Using petitions to gain public support for a government peace process

Elkarri, a peace group in the Basque country of Spain, organized a drive that encouraged citizens of all political persuasions to sign a petition, giving them a way to collectively and effectively pressure the Spanish and Basque governments to initiate a peace dialogue.

Since the 15th century the Basque country, on the border between France and Spain, has been disputed territory. The repressive policies of Francisco Franco, dictator of Spain from 1939-1975, aggravated the conflict and gave rise to Euskadi ta Askatasuna (ETA), the militant group now infamous for using terrorist tactics to fight for Basque autonomy. Currently, the vast majority of Basque people rejects the violence of ETA and is interested in working toward a peaceful resolution of the conflict. The Elkarri Social Movement for Dialogue and Agreement was formed in 1992 to work with both governments and citizens to further the peace process.

In Spain, the right to petition is guaranteed by Article 29 of the constitution, which states All Spaniards shall have the right to individual and collective petition, in writing, in the manner and subject to the consequences to be laid down by law.

Beginning in 2001, Elkarri held a massive signature drive in which they asked people to sign a document demanding the initiation of a dialogue of peace between all parties in the Basque region. Since its inception, Elkarri had been building a database of people who wanted to be involved with their activities, so in addition to collecting signatures at their events, they also contacted these people for their support. Elkarri also asked each person for a donation of about US$7 and to volunteer their time. To date 123,000 citizens have signed the petition, 10,000 people have become Elkarri volunteers, and over US$200,000 has been donated. In addition, representatives of all political parties, except the Partido Popular of Spain, have signed the document.

In addition to collecting signatures from within the Basque country, Elkarri networks with international human rights groups to gain their support. They send out a document similar to the peace petition and ask the organizations to sign it to give their support to the peace process. Signing the document does not indicate any commitment beyond symbolic support for the efforts towards peace and dialogue. Later, if the individuals or organizations that are part of the network wish to participate more actively they can contact Elkarri. This petition initiative gives strength to the peace process by associating it with well-respected international groups, and adds to the resources of Elkarri by giving them feedback and ideas from the various organizations.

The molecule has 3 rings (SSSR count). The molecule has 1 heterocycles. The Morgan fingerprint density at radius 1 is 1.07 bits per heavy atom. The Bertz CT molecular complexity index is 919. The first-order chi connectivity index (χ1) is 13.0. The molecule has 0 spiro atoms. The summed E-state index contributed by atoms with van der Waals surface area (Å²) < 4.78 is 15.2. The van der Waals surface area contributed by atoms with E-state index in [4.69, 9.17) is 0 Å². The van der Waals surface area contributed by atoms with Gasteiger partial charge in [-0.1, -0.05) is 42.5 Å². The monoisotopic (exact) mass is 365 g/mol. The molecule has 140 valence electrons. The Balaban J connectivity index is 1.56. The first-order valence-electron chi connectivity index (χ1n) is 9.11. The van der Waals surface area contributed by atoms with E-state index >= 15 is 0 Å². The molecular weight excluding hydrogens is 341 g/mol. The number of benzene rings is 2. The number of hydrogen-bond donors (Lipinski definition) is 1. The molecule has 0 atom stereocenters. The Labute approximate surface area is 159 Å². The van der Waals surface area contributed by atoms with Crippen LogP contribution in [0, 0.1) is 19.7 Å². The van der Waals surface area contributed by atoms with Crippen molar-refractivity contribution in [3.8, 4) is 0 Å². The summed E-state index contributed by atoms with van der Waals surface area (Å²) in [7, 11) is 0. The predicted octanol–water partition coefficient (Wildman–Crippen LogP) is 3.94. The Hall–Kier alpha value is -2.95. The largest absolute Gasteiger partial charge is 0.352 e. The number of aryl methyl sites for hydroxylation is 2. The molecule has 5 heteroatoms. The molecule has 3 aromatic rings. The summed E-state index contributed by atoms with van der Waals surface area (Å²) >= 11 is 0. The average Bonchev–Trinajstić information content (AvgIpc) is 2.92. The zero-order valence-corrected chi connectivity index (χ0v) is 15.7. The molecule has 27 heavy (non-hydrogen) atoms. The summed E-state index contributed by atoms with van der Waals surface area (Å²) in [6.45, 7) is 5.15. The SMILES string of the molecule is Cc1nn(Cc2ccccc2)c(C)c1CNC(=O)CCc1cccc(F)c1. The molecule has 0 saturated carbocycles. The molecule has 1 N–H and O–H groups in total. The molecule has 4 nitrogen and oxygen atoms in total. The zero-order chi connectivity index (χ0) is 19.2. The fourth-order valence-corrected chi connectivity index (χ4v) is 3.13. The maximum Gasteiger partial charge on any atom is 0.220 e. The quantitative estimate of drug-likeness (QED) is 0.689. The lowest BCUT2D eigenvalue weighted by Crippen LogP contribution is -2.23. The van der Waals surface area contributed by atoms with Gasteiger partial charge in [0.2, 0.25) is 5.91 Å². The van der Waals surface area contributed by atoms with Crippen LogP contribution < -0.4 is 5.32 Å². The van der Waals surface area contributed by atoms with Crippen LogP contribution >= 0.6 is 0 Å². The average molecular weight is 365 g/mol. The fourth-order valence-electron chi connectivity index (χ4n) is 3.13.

Due to this campaign and other similar efforts, the Spanish Parliament has recently supported the possibility of developing peace talks in the Basque region. This procedure has been quite successful thus far, and will hopefully result in a successful peace process. Elkarri does offer several recommendations to other groups: firstly, it is important to have diverse ways that people can become involved in the process (from simply signing their name to actually becoming a member of Elkarri). According to the group, it is important to use clear and positive messages, to collaborate with other institutions, to develop complementary political and international initiatives, and to invest in a database (which holds the names of potential supporters).

For more information on this tactic, read our in-depth case study.

New Tactics in Human Rights does not advocate for or endorse specific tactics, policies or issues.

What we can learn from this tactic: 

Elkarri's own recommendations are important to keep in mind when considering a petition-based tactic. Organizations should also have a clear understanding of the political situation and the likelihood of the government to respond favorably to such an initiative. In some more authoritarian states, the government may not be interested in listening to the demands of the citizens, and a list of petition signers or potential supporters could be dangerous if it fell into the wrong hands. However, in the right context a widely-signed petition can be a powerful political tool. Organizations might also consider enlisting the support of other NGOs, like Elkarri did. Giving other groups a chance to add their name to the petition without requiring them to become involved broadens an initiative's support base and may even lead to higher levels of involvement once the signatory groups realize the importance of the movement.